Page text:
Understanding NDIS budgets

Posted on 26 October 2017

The NDIS is a new way of providing disability supports, and an important part of being an NDIS participant is having choice and control over the funding allocated to you in your plan to achieve your goals.

Having a budget might be big change to what you have had in the past, so here are some of our popular question and answers asked by NDIS participants and their families about understanding and managing a NDIS budget.

Find out more information about understanding your plan and supports and choice and control.

What are the different areas in my budget and what can they be used for?

Core budget – includes supports to help your child complete activities related to day-to-day living and to increase their social and economic participation;

Capital budget – includes supports, such as assistive technologies, equipment and home or vehicle modifications, to help your child live an ordinary life; and,

Capacity Building budget – includes supports including therapies to help your child to build the skills they need to live the life they want, such as opportunities to further their education, participate socially, learn something new and eventually work

Core funding (or core budget) is allocated in your plan for everyday living activities and working towards your longer-term goals. It is made up of different categories of support such as:

  • Consumables (e.g. purchasing everyday use items such as continence aids)
  • Daily Activities (e.g. support with self-care activities during the day or evening)
  • Assistance with Social and Community Participation (e.g. supports to enable you to engage in social or recreational activities)

What is considered a consumable in my NDIS plan?

Consumables are everyday use items you require to manage your personal disability related needs. Many of them are disposable items or are consumed. These can include continence products, home enteral nutrition (HEN) products and low cost assistive products for eating and drinking.

They are funded from the Core budget of a plan and have their own support category. The NDIS AT and Consumable Code Guide lists commonly used assistive technology (AT) and consumable supports.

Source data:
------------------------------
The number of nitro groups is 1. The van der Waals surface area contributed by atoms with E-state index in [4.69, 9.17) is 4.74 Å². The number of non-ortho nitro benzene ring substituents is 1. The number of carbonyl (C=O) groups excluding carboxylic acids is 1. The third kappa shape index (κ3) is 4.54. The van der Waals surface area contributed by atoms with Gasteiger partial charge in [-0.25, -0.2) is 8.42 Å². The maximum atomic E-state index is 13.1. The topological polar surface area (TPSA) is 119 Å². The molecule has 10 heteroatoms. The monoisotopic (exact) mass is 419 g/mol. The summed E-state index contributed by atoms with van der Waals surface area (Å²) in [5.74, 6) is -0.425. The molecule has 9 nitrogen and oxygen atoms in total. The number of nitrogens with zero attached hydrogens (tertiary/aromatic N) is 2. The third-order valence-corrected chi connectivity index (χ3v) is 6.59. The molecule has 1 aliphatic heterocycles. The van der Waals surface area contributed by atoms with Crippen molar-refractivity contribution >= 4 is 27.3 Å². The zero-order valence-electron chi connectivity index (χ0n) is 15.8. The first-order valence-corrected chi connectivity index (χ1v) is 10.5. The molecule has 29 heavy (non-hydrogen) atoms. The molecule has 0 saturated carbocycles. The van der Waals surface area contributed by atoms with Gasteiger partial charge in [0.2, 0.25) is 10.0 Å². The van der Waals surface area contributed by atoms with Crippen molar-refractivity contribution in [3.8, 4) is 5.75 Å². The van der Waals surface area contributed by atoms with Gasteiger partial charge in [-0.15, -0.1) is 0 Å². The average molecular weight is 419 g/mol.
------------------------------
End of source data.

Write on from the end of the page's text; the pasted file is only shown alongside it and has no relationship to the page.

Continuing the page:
More information on Assistive Technology, and what is considered consumables, can be found on the Assistive Technology page.

Is my Core Budget funding flexible?

There are three types of support budgets in your funding package:

  • Core Budget – includes supports to help you complete activities related to daily living and work towards your longer-term goals
  • Capacity Building Budget – includes supports to enable you to build your independence and skills
  • Capital Budget – includes assistive technologies, equipment and home or vehicle modifications, and funding for capital costs you may need.

Your Core Budget is the most flexible, and includes four categories of support:

  • Consumables (e.g. purchasing everyday use items such as continence aids)
  • Daily Activities (e.g. assistance with self-care activities during the day or evening)
  • Assistance with Social and Community Participation (e.g. supports to enable you to engage in social or recreational activities)
  • Transport (e.g. if you are unable to use public transport because of your disability).

The good news is you can generally use Core Budget funds allocated against one support category to purchase supports under another support category unless funds have been set aside for a specific purpose such as periodic payments for transport.

More information can be found in the Managing your NDIS funding package factsheet. The Understanding your Plan factsheet also has some useful information about your plan in it. You can also visit the Understanding your plan and supports page on our website for more information.